HOKUSAI KATSUSHIKA, FUJI IN THE EVENING SUN FROM SHIMADAGAHANA n. 50

HOKUSAI KATSUSHIKA, FUJI IN THE EVENING SUN FROM SHIMADAGAHANA n. 50

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Shimadagahana sekiyo fuji  

Series : One Hundred Views of Fuji, Fugaku Hyakkei.

Technique: nishikie, woodcuts in two shades of gray and one of pink.

Format: hanshinbon koban diptych (about 183x253 mm).

Signatures : Zen Hokusai Iitsu aratame Gakyorojin Manji.

Artist's seal : Fuji no Yama.

Dates : 1834-1836.

Engravers: Egawa Tomekichi and Tsentaro.

Publishers: Nishimura Yuzo, Eirakuya Toshiro.

Beautiful proof with good contrasts, in a fourth edition published by Tohikedo in 1852 with the characteristic pink tone. Printed on Japan paper, in excellent condition, with clean edges all around beyond the marginal line.

Bibliography:

Calza GC Hokusai, the old fool for painting , Milan 1999-2000, London, 2003.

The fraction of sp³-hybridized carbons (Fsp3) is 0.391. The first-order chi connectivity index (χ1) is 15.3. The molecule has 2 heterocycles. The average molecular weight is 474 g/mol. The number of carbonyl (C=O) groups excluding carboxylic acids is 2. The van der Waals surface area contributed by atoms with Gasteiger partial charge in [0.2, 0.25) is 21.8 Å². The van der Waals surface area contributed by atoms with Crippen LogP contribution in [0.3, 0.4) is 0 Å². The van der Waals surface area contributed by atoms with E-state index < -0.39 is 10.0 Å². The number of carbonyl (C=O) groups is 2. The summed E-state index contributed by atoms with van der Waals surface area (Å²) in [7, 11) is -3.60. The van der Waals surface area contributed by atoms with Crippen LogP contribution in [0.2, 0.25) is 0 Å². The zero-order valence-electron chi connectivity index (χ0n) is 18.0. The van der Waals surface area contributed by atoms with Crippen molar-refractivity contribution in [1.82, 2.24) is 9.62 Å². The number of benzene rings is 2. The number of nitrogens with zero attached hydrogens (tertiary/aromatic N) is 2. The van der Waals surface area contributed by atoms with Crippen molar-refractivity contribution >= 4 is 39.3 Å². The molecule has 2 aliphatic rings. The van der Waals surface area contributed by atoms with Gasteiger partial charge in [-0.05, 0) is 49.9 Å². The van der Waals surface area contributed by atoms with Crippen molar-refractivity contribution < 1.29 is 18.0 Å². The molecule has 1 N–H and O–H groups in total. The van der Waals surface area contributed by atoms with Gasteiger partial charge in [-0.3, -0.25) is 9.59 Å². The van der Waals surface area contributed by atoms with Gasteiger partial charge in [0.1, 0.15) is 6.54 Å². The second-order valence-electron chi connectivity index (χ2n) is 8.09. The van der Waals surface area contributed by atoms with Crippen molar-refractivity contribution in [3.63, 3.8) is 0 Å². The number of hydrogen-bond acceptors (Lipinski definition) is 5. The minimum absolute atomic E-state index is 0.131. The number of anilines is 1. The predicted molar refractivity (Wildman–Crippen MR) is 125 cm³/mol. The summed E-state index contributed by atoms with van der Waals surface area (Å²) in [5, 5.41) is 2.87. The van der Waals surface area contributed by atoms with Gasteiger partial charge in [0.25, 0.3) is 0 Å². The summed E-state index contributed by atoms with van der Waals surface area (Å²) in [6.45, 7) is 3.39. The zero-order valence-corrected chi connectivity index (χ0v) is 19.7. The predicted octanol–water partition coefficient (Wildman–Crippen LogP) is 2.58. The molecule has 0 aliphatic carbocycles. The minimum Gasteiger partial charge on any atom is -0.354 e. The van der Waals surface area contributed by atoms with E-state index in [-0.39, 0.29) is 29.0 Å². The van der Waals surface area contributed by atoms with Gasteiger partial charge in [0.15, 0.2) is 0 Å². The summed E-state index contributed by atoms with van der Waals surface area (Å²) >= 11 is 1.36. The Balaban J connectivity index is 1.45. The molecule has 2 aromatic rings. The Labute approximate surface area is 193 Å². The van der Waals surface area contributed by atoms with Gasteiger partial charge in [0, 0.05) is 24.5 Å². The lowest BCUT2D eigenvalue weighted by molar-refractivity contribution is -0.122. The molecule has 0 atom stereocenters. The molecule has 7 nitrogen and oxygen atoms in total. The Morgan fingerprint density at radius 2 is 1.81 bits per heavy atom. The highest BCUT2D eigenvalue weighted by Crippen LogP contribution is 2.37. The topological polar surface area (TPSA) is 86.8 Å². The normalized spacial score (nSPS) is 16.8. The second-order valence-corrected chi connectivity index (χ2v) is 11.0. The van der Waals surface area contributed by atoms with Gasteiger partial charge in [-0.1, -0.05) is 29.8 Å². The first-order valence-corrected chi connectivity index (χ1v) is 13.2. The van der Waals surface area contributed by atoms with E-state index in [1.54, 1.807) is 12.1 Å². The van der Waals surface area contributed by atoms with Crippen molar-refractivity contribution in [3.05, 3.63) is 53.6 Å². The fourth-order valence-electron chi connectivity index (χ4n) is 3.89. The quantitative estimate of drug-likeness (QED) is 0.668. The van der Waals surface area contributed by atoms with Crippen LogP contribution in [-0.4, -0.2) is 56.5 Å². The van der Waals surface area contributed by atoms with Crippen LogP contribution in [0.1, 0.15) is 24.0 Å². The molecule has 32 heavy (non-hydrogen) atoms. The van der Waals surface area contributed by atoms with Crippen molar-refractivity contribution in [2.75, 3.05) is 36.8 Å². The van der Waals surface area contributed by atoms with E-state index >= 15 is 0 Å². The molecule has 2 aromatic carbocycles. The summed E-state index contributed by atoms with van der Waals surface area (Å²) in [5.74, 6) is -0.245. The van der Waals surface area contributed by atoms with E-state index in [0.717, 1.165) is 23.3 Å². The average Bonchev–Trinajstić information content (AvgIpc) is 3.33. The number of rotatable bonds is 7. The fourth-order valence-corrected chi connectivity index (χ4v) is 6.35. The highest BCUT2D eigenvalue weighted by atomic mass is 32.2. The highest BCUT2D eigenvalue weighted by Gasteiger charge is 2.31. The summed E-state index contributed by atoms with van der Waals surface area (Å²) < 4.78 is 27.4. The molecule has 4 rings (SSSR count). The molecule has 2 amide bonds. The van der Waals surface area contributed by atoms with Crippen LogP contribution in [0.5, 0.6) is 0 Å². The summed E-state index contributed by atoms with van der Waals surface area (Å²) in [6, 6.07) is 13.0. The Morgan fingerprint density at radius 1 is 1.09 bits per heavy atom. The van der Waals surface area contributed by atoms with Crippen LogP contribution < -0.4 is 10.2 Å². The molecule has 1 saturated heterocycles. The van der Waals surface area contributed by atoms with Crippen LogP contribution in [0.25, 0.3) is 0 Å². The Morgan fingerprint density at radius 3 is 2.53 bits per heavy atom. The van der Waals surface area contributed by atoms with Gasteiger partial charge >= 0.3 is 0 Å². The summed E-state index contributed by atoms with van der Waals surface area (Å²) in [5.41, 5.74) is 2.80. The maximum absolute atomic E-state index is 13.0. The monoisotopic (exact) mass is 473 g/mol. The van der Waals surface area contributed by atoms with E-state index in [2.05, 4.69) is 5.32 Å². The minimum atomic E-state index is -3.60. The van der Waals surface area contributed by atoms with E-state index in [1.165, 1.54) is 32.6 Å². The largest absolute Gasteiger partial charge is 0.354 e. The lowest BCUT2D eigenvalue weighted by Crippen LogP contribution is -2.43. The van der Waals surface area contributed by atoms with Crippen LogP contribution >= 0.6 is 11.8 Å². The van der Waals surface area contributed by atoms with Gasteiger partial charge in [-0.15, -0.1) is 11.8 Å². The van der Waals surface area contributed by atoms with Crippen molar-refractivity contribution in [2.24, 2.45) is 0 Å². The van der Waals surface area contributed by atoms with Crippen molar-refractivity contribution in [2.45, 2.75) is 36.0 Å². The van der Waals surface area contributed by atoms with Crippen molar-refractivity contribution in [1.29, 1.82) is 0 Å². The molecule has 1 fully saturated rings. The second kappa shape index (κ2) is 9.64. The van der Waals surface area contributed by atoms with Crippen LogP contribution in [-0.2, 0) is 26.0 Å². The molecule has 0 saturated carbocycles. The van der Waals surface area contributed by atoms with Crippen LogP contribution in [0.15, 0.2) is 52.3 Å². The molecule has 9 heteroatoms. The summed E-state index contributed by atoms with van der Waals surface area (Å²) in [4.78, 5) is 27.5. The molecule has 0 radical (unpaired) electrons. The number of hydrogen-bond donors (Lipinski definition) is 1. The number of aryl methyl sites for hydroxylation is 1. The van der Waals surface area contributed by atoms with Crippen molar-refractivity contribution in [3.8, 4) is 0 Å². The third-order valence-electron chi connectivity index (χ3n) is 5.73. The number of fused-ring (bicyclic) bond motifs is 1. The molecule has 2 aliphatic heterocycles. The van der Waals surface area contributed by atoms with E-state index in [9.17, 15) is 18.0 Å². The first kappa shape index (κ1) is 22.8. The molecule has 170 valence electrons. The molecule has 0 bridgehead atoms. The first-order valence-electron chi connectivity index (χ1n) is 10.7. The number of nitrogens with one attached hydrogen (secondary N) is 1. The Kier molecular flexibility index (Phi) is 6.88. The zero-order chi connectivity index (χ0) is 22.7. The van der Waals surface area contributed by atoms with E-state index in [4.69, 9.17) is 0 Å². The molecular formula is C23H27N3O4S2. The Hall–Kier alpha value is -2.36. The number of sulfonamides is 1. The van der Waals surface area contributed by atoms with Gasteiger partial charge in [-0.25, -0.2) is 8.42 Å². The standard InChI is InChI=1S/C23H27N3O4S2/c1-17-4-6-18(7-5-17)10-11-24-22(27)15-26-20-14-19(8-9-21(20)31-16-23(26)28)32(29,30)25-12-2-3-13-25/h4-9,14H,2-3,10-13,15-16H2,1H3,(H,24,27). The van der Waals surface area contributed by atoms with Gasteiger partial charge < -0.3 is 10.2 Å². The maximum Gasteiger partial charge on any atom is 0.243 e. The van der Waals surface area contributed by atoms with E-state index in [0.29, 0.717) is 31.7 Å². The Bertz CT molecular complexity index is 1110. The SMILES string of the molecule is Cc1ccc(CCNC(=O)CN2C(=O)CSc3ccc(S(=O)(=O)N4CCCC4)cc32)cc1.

Calza GC Hokusai, the hundred views of Fuji , Milan, 1982.

Dickins FV Fugaku hiyaku-kei: one hundred view of Fuji by Hokusai , London, 1880.

Forrer M. Hokusai, prints and drawings , London, 1991.

Hillier J. The art of Hokusai in book illustration , London, 1980.

Lane R. Hokusai, life and works , Milan, 1991.

Salamon Villa T., The hundred views of Fuji, Turin, 1975.

Smith II H. Hokusai: one hundred view of Fuji by Hokusai, London, 1988.

 

Shimadagahana, the Shimada wharf, would be identified by Suzuki in the area of ​​the canals near Fugakawa but the pattern of the wave motion of the water would seem to exclude that it could be a view of a canal.

Smith points out how the Fuji drawn in black, to underline the advance of darkness, is the same as the one dotted in the plate Onmayagashi yori Ryobashi sekiyo o miru , a view of the sunset at the Ryobashi bridge, from the series Thirty-six views of Fuji , as well as the relaxed atmosphere of the characters depicted in both drawings, may suggest a common theme and, therefore, a depiction of the famous pier called Hyappongui , the hundred poles, near the Ryogoku bridge.

Probably this scene combines different views along the Sumida River, to create a generic water frame view of Mount Fuji.